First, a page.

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by Drew Cunliffe

A Cornish Aquarium is showcasing a bizarre apple-shaped sea cucumber from Australia in a new toxic display.

The sea apple is on show at Newquay’s ‘Blue Reef’ seafront attraction.

The primitive animal is a type of sea cucumber, also related to urchins and starfish.

It gets its name from its apple-shaped appearance and is bright colours, which considerately warn would-be predators it’s poisonous.

Blue Reef curator Matt Slater said: “This is the first time we have been able to put sea apples on display and they really are extremely unusual creatures.

“We’ve had to keep them in their own display away from the other fish as they are extremely dangerous.

“They have highly dangerous toxins within their body tissues.

“In addition to their toxicity, the sea apples also possess the ability to expel their internal organs to distract predators.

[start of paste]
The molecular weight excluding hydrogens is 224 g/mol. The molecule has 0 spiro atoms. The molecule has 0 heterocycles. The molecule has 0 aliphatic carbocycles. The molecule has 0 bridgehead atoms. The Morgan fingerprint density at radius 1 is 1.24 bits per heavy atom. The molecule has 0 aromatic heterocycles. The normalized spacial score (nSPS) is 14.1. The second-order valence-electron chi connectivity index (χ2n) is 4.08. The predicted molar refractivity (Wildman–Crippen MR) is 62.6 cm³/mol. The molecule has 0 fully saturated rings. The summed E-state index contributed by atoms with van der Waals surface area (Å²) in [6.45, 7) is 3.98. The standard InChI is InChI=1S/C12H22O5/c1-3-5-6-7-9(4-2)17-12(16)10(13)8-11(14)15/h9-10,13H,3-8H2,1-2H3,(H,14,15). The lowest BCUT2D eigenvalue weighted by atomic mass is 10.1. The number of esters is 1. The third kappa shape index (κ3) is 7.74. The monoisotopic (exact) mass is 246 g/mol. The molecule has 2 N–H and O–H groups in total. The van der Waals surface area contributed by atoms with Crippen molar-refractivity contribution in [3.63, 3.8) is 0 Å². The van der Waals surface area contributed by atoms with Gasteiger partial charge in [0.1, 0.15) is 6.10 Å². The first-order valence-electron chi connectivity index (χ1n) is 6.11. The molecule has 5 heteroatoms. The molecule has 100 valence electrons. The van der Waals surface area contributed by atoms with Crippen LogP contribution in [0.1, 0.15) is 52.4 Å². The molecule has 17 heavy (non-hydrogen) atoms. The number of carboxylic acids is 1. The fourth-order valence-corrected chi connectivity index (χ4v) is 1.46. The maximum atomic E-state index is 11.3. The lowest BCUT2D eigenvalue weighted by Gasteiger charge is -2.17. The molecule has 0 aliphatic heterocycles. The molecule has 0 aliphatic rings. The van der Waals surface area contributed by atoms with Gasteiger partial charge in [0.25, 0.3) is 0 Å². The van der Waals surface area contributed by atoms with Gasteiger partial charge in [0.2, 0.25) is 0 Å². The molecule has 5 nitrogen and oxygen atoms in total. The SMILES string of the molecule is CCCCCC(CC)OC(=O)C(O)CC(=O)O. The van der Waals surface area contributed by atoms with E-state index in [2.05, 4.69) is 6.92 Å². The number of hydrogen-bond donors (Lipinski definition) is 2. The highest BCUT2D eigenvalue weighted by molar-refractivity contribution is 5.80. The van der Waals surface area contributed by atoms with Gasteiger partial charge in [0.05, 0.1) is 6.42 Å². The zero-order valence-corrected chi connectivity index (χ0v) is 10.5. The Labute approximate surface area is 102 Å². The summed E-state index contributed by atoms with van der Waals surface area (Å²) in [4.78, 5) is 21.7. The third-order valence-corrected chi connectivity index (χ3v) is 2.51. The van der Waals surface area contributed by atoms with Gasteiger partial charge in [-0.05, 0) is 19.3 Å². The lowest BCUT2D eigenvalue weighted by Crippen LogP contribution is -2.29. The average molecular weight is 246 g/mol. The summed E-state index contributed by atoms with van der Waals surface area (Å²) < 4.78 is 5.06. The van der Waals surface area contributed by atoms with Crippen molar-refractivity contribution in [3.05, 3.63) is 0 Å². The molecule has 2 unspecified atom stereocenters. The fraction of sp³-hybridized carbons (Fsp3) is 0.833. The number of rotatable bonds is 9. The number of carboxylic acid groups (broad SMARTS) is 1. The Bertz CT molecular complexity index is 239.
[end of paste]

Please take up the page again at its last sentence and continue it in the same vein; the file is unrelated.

“One final trick they use is to consume large amounts of surrounding seawater to swell to nearly double their original size.

“This enables them to drift to a new area on currents much more quickly than they could walk.”

They share their new display with a colony of their close relative and fellow echinoderm the candy sea cucumber.

“It’s quite unusual to have an aquarium display without any fish in it but these are such bizarre creatures that we felt they deserved it,” added Matt.

Did you know?

The bodies and tentacles of sea apples come in many different colourings.

The Australian species has a primarily purple body, red feet, and purple and white tentacles.

The sea apple feeds primarily on plankton, which it filters from the water with its tentacles.

They alternately bring each tentacle to its mouth, feeding itself from the captured plankton.

Sea apples usually feed at night, when their delicate tentacles are less at risk from predators.

Scientists believe they’re most closely related to the early vertebrates –
so in some ways they’re actually our distant evolutionary ancestors!

Posted by on January 23, 2012. Filed under NEWS,WILD. You can follow any responses to this entry through the RSS 2.0. You can leave a response or trackback to this entry

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